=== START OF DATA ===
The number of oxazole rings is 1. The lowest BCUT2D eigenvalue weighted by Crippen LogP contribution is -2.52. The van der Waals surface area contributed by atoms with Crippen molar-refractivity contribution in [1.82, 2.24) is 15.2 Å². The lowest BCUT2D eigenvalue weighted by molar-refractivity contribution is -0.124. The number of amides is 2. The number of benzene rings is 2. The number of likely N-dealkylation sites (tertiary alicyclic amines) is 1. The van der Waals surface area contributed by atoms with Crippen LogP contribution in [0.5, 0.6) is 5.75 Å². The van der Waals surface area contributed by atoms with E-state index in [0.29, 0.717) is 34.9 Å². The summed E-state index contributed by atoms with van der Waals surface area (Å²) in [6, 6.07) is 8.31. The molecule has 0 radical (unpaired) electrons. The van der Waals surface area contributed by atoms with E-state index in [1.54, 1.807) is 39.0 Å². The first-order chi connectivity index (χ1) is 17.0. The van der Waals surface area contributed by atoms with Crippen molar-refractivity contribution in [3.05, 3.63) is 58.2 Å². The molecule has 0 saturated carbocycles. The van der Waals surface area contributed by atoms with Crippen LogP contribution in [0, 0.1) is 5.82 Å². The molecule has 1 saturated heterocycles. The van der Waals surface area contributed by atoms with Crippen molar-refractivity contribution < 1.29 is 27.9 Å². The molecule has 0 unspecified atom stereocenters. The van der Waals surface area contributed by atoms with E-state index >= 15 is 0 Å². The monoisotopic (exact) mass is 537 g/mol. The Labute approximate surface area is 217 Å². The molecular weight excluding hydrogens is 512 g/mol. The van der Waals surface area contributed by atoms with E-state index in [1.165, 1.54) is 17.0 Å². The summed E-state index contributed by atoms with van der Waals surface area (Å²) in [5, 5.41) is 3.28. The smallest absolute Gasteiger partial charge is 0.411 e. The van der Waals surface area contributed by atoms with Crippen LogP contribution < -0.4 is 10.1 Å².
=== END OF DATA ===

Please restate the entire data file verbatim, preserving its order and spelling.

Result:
The number of oxazole rings is 1. The lowest BCUT2D eigenvalue weighted by Crippen LogP contribution is -2.52. The van der Waals surface area contributed by atoms with Crippen molar-refractivity contribution in [1.82, 2.24) is 15.2 Å². The lowest BCUT2D eigenvalue weighted by molar-refractivity contribution is -0.124. The number of amides is 2. The number of benzene rings is 2. The number of likely N-dealkylation sites (tertiary alicyclic amines) is 1. The van der Waals surface area contributed by atoms with Crippen LogP contribution in [0.5, 0.6) is 5.75 Å². The van der Waals surface area contributed by atoms with E-state index in [0.29, 0.717) is 34.9 Å². The summed E-state index contributed by atoms with van der Waals surface area (Å²) in [6, 6.07) is 8.31. The molecule has 0 radical (unpaired) electrons. The van der Waals surface area contributed by atoms with E-state index in [1.54, 1.807) is 39.0 Å². The first-order chi connectivity index (χ1) is 17.0. The van der Waals surface area contributed by atoms with Crippen molar-refractivity contribution in [3.05, 3.63) is 58.2 Å². The molecule has 0 saturated carbocycles. The van der Waals surface area contributed by atoms with Crippen LogP contribution in [0, 0.1) is 5.82 Å². The molecule has 1 saturated heterocycles. The van der Waals surface area contributed by atoms with Crippen molar-refractivity contribution < 1.29 is 27.9 Å². The molecule has 0 unspecified atom stereocenters. The van der Waals surface area contributed by atoms with E-state index >= 15 is 0 Å². The monoisotopic (exact) mass is 537 g/mol. The Labute approximate surface area is 217 Å². The molecular weight excluding hydrogens is 512 g/mol. The van der Waals surface area contributed by atoms with E-state index in [1.165, 1.54) is 17.0 Å². The summed E-state index contributed by atoms with van der Waals surface area (Å²) in [5, 5.41) is 3.28. The smallest absolute Gasteiger partial charge is 0.411 e. The van der Waals surface area contributed by atoms with Crippen LogP contribution < -0.4 is 10.1 Å².